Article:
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Parallel improvement of left ventricular geometry and filling pressure after transcatheter aortic valve implantation in high risk aortic stenosis: comparison with major prosthetic surgery by standard echo Doppler evaluation
Cardiovascular Ultrasoundvolume 11, Article number: 18 (2013)
The effect of Transcatheter Aortic Valve Implantation (TAVI) on left ventricular (LV) geometry and function was compared to traditional aortic replacement (AVR) by major surgery.
45 patients with aortic stenosis (AS) undergoing TAVI and 33 AVR were assessed by standard echo Doppler the day before and 2 months after the implantation. 2D echocardiograms were performed to measure left ventricular (LV) mass index (LVMi), relative wall thickness (RWT), ejection fraction (EF) and the ratio between transmitral E velocity and early diastolic velocity of mitral annulus (E/e’ ratio). Valvular-arterial impedance (Zva) was also calculated.
At baseline, the 2 groups were comparable for blood pressure, heart rate, body mass index mean transvalvular gradient and aortic valve area. TAVI patients were older (p<0.0001) and had greater LVMi (p<0.005) than AVR group. After 2 months, both the procedures induced a significant reduction of transvalvular gradient and Zva but the decrease of LVMi and RWT was significant greater after TAVI (both p<0.0001). E/e’ ratio and EF were significantly improved after both the procedure but E/e’ reduction was greater after TAVI (p<0.0001). TAVI exhibited greater percent reduction in mean transvalvular gradient (p<0.05), Zva (p<0.02), LVMi (p<0.0001), RWT (p<0.0001) and E/e’ ratio (p<0.0001) than AVR patients. Reduction of E/e’ ratio was positively related with reduction of RWT (r = 0.46, p<0.002) only in TAVI group, even after adjusting for age and percent reduction of Zva (r =0.43, p<0.005).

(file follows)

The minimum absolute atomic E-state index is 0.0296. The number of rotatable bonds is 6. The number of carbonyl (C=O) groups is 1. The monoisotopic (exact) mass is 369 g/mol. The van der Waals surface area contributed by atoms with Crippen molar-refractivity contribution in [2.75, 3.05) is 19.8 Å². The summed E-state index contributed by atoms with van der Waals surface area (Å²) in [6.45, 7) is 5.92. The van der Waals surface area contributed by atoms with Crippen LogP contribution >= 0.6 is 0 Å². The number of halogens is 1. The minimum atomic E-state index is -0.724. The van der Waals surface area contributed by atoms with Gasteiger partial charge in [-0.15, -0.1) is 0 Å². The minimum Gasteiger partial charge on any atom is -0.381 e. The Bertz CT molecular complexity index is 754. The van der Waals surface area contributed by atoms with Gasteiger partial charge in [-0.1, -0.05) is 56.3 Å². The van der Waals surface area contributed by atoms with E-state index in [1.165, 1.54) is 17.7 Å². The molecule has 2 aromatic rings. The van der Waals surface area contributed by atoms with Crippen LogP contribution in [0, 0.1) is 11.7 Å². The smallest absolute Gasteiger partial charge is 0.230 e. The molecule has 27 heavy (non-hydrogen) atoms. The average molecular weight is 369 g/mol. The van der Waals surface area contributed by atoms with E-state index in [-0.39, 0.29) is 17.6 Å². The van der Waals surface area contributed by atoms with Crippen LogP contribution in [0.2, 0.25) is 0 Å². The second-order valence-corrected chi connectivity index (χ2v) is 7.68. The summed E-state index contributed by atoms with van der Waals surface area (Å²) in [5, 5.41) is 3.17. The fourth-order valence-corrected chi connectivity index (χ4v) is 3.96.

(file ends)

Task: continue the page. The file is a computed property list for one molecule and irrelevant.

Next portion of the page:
TAVI induces a greater improvement of estimated LV filling pressure in comparison with major prosthetic surgery, due to more pronounced recovery of LV geometry, independent on age and changes of hemodynamic load.
Aortic stenosis (AS) is the most common valvular heart disease in western countries . It induces pressure overload of the left ventricle, causing left ventricular (LV) hypertrophy (LVH) associated with abnormalities of systolic and diastolic function, recognized risk factors for cardiac morbidity and mortality [2–6]. The number of patients with associated co-morbidities and high operative risk is increasing . Transcatheter aortic valve implantation (TAVI) is a promising therapy for AS in these high risk patients [8, 9]. Several recent studies have shown feasibility and safety of TAVI in short and mid-term follow-up periods [10–15]. Survival in patients with severe AS who cannot undergo surgery has been improved by TAVI [15, 16]. The early results are encouraging, with reported 30-day mortality rates below 10% and 1-year survival rates above 70% [15, 17–22].
Recent observations have shown how TAVI could be followed by an immediate decrease in transaortic pressure gradient and a consequent reduction in LV afterload [23, 24]. Although the reduction of LV mass and the improvement of LV diastolic function have been demonstrated to take place early after TAVI [25–28], it is still unclear whether this recovery is of similar magnitude of that obtained with open-chest aortic valve replacement (AVR). Accordingly, the objective of our study was to compare effects of TAVI and traditional AVR on LV geometry and function using standard Doppler-echocardiography, over 2-months of follow-up.